Oilers bank on pedigree, potential
|Edmonton Oilers second round pick (45th overall) in the 2006 NHL Entry Draft, Jeff Petry, hopes his 2009-10 junior year eclipses a disappointing sophomore outing at Michigan State. (Photo courtesy of MSU Athletic Communications)
But season to season comparisons aren’t always fair, and despite losing ground in the points department, the defenceman finished first among Spartan blueliners and only 10 points shy of the team’s leading scorer, winger Matt Schepke.
"I wouldn't say I had my best year as an individual but my plan is to go back next year, develop more and get stronger," said Petry at this year's Oilers Development Camp.
It was a lackluster season on all accounts, but Oilers Assistant General Manager Kevin Prendergast is confident the 21-year-old Michigan native can turn things around in 2009-10.
“It wore on him a lot this year,” Prendergast says. “I think he got himself into a few bad habits in that he tried to do things he wasn’t capable of doing towards the last third of the season. But eventually he started getting back into his zone, in his comfort level, and playing within himself as we call it.”
At 6’3” and 200 pounds, Petry has the physical components covered. Mentally, he should have a pretty good handle on things as well: his dad, Dan Petry, was an All-Star Major League pitcher and helped the Detroit Tigers win the 1984 World Series.
It may be too early and farfetched to make cross-sport “like father, like son” comparisons, but the younger Petry’s lifelong exposure to the ups and downs of the pros certainly gives him a unique perspective – and perhaps some unique pressures.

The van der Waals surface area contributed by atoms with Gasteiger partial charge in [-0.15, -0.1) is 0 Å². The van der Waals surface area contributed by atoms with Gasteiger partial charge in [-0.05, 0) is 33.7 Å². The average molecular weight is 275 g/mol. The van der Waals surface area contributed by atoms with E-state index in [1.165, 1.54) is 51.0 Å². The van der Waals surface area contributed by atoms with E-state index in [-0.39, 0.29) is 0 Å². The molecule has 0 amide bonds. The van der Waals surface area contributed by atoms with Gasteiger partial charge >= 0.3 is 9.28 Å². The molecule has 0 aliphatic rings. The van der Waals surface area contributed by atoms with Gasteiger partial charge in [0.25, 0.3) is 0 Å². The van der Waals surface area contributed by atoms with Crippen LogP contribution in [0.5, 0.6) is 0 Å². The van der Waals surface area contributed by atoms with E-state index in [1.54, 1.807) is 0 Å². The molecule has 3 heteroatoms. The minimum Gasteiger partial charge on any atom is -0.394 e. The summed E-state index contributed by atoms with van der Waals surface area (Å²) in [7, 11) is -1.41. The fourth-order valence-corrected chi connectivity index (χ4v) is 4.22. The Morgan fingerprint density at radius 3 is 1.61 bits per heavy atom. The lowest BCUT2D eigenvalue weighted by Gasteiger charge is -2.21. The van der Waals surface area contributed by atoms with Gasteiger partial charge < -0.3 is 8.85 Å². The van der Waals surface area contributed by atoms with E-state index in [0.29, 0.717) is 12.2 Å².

“He comes from a great pedigree, so he understands the pressure of pro sports,” Prendergast says. “He learns the game very quickly but gets very frustrated if he doesn’t do well. He’ll be back in Michigan State next year and it’ll be a big year for him, but I think at this time next year, we’ll be giving serious consideration to bringing Jeff up.”
When that happens, Oilers fans can expect to see a competent two-way defenceman.
“He’s a big kid, he’s got a cannon for a shot, and he can quarterback the power play,” the Oilers exec sums up. “He’s got some offence to his game, and he’s good defensively.”
When asked for an NHL comparison, Prendergast hesitates.
“That’s hard to say. He’s sort of a ‘tweener at this point. He’s got some offence to his game, and he’s good defensively. Maybe a young Cam Barker in Chicago, in that they both shoot the puck really well, they both skate really well, they both have the same attributes in that they can create plays and are adequate in their own end.”
Though Petry’s style may be difficult to pinpoint and his ’08-09 season tough to praise, Prendergast says his Oilers future is bright.
“I feel he’s a blue chip prospect for us. I think we’ve seen the tip of the iceberg as far as how he’s going to be as a pro.”